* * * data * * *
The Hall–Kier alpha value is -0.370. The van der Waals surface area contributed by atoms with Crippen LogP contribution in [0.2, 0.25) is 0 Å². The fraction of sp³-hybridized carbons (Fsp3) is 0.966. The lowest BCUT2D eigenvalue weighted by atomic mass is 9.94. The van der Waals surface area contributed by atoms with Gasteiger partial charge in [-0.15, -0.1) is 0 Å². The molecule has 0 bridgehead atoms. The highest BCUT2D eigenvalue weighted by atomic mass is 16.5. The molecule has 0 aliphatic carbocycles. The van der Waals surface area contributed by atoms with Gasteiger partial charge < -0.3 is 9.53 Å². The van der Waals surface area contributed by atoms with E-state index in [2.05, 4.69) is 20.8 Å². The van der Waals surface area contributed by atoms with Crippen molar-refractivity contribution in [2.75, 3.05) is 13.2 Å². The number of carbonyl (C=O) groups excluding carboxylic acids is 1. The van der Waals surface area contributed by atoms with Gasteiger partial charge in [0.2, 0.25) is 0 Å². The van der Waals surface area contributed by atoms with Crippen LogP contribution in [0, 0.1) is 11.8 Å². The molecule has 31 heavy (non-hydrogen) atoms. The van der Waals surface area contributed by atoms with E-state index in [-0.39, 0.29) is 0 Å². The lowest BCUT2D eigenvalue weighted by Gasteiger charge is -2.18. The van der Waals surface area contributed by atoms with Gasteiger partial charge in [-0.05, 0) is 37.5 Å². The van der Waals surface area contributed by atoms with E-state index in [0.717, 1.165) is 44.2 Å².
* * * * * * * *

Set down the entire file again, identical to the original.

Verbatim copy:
The Hall–Kier alpha value is -0.370. The van der Waals surface area contributed by atoms with Crippen LogP contribution in [0.2, 0.25) is 0 Å². The fraction of sp³-hybridized carbons (Fsp3) is 0.966. The lowest BCUT2D eigenvalue weighted by atomic mass is 9.94. The van der Waals surface area contributed by atoms with Gasteiger partial charge in [-0.15, -0.1) is 0 Å². The molecule has 0 bridgehead atoms. The highest BCUT2D eigenvalue weighted by atomic mass is 16.5. The molecule has 0 aliphatic carbocycles. The van der Waals surface area contributed by atoms with Gasteiger partial charge < -0.3 is 9.53 Å². The van der Waals surface area contributed by atoms with E-state index in [2.05, 4.69) is 20.8 Å². The van der Waals surface area contributed by atoms with Crippen molar-refractivity contribution in [2.75, 3.05) is 13.2 Å². The number of carbonyl (C=O) groups excluding carboxylic acids is 1. The van der Waals surface area contributed by atoms with Gasteiger partial charge in [0.2, 0.25) is 0 Å². The van der Waals surface area contributed by atoms with Crippen LogP contribution in [0, 0.1) is 11.8 Å². The molecule has 31 heavy (non-hydrogen) atoms. The van der Waals surface area contributed by atoms with E-state index in [-0.39, 0.29) is 0 Å². The lowest BCUT2D eigenvalue weighted by Gasteiger charge is -2.18. The van der Waals surface area contributed by atoms with Gasteiger partial charge in [-0.05, 0) is 37.5 Å². The van der Waals surface area contributed by atoms with E-state index in [0.717, 1.165) is 44.2 Å².